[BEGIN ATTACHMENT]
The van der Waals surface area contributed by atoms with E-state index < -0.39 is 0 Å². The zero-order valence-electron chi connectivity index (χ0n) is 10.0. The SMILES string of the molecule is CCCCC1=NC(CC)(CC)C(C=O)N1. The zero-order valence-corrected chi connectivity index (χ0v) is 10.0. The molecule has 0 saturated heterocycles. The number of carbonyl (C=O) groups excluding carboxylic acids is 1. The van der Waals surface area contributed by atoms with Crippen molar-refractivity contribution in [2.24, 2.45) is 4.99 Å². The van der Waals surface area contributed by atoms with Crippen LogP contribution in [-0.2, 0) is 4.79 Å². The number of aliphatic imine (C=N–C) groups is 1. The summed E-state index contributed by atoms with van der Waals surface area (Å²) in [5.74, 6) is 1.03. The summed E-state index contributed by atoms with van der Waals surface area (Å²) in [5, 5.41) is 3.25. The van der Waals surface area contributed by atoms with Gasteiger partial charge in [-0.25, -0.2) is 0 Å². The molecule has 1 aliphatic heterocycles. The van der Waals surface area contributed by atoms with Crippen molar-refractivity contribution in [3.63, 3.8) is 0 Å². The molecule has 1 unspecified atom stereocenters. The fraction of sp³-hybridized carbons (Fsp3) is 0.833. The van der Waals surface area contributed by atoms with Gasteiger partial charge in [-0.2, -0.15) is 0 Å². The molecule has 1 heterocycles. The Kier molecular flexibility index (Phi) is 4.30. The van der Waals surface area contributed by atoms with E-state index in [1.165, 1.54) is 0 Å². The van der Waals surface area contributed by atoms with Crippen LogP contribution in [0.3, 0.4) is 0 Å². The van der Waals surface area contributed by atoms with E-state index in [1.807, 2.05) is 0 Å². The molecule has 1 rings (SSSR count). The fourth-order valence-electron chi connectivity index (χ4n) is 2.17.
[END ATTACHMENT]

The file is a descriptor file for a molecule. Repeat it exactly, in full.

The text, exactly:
The van der Waals surface area contributed by atoms with E-state index < -0.39 is 0 Å². The zero-order valence-electron chi connectivity index (χ0n) is 10.0. The SMILES string of the molecule is CCCCC1=NC(CC)(CC)C(C=O)N1. The zero-order valence-corrected chi connectivity index (χ0v) is 10.0. The molecule has 0 saturated heterocycles. The number of carbonyl (C=O) groups excluding carboxylic acids is 1. The van der Waals surface area contributed by atoms with Crippen molar-refractivity contribution in [2.24, 2.45) is 4.99 Å². The van der Waals surface area contributed by atoms with Crippen LogP contribution in [-0.2, 0) is 4.79 Å². The number of aliphatic imine (C=N–C) groups is 1. The summed E-state index contributed by atoms with van der Waals surface area (Å²) in [5.74, 6) is 1.03. The summed E-state index contributed by atoms with van der Waals surface area (Å²) in [5, 5.41) is 3.25. The van der Waals surface area contributed by atoms with Gasteiger partial charge in [-0.25, -0.2) is 0 Å². The molecule has 1 aliphatic heterocycles. The van der Waals surface area contributed by atoms with Crippen molar-refractivity contribution in [3.63, 3.8) is 0 Å². The molecule has 1 unspecified atom stereocenters. The fraction of sp³-hybridized carbons (Fsp3) is 0.833. The van der Waals surface area contributed by atoms with Gasteiger partial charge in [-0.2, -0.15) is 0 Å². The molecule has 1 heterocycles. The Kier molecular flexibility index (Phi) is 4.30. The van der Waals surface area contributed by atoms with E-state index in [1.165, 1.54) is 0 Å². The van der Waals surface area contributed by atoms with Crippen LogP contribution in [0.3, 0.4) is 0 Å². The van der Waals surface area contributed by atoms with E-state index in [1.807, 2.05) is 0 Å². The molecule has 1 rings (SSSR count). The fourth-order valence-electron chi connectivity index (χ4n) is 2.17.